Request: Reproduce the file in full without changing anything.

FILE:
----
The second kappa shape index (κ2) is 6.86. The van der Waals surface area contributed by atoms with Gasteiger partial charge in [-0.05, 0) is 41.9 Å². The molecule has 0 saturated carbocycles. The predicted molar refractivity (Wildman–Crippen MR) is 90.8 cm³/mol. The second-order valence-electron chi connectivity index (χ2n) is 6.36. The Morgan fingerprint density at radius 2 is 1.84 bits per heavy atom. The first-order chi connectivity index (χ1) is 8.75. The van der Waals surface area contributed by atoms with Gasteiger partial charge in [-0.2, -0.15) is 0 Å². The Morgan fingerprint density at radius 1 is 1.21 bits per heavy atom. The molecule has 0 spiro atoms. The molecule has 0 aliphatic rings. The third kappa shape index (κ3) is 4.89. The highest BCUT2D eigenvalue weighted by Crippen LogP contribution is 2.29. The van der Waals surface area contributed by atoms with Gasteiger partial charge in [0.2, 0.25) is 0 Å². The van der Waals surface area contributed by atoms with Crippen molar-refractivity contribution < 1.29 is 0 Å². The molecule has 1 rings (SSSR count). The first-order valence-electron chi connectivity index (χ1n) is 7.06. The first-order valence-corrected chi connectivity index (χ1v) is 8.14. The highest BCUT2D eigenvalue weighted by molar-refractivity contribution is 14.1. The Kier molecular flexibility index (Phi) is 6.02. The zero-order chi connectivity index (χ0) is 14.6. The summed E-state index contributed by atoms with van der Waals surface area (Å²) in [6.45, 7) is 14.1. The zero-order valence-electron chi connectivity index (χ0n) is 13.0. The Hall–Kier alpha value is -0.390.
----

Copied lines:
The second kappa shape index (κ2) is 6.86. The van der Waals surface area contributed by atoms with Gasteiger partial charge in [-0.05, 0) is 41.9 Å². The molecule has 0 saturated carbocycles. The predicted molar refractivity (Wildman–Crippen MR) is 90.8 cm³/mol. The second-order valence-electron chi connectivity index (χ2n) is 6.36. The Morgan fingerprint density at radius 2 is 1.84 bits per heavy atom. The first-order chi connectivity index (χ1) is 8.75. The van der Waals surface area contributed by atoms with Gasteiger partial charge in [-0.2, -0.15) is 0 Å². The Morgan fingerprint density at radius 1 is 1.21 bits per heavy atom. The molecule has 0 spiro atoms. The molecule has 0 aliphatic rings. The third kappa shape index (κ3) is 4.89. The highest BCUT2D eigenvalue weighted by Crippen LogP contribution is 2.29. The van der Waals surface area contributed by atoms with Gasteiger partial charge in [0.2, 0.25) is 0 Å². The van der Waals surface area contributed by atoms with Crippen molar-refractivity contribution < 1.29 is 0 Å². The molecule has 1 rings (SSSR count). The first-order valence-electron chi connectivity index (χ1n) is 7.06. The first-order valence-corrected chi connectivity index (χ1v) is 8.14. The highest BCUT2D eigenvalue weighted by molar-refractivity contribution is 14.1. The Kier molecular flexibility index (Phi) is 6.02. The zero-order chi connectivity index (χ0) is 14.6. The summed E-state index contributed by atoms with van der Waals surface area (Å²) in [6.45, 7) is 14.1. The zero-order valence-electron chi connectivity index (χ0n) is 13.0. The Hall–Kier alpha value is -0.390.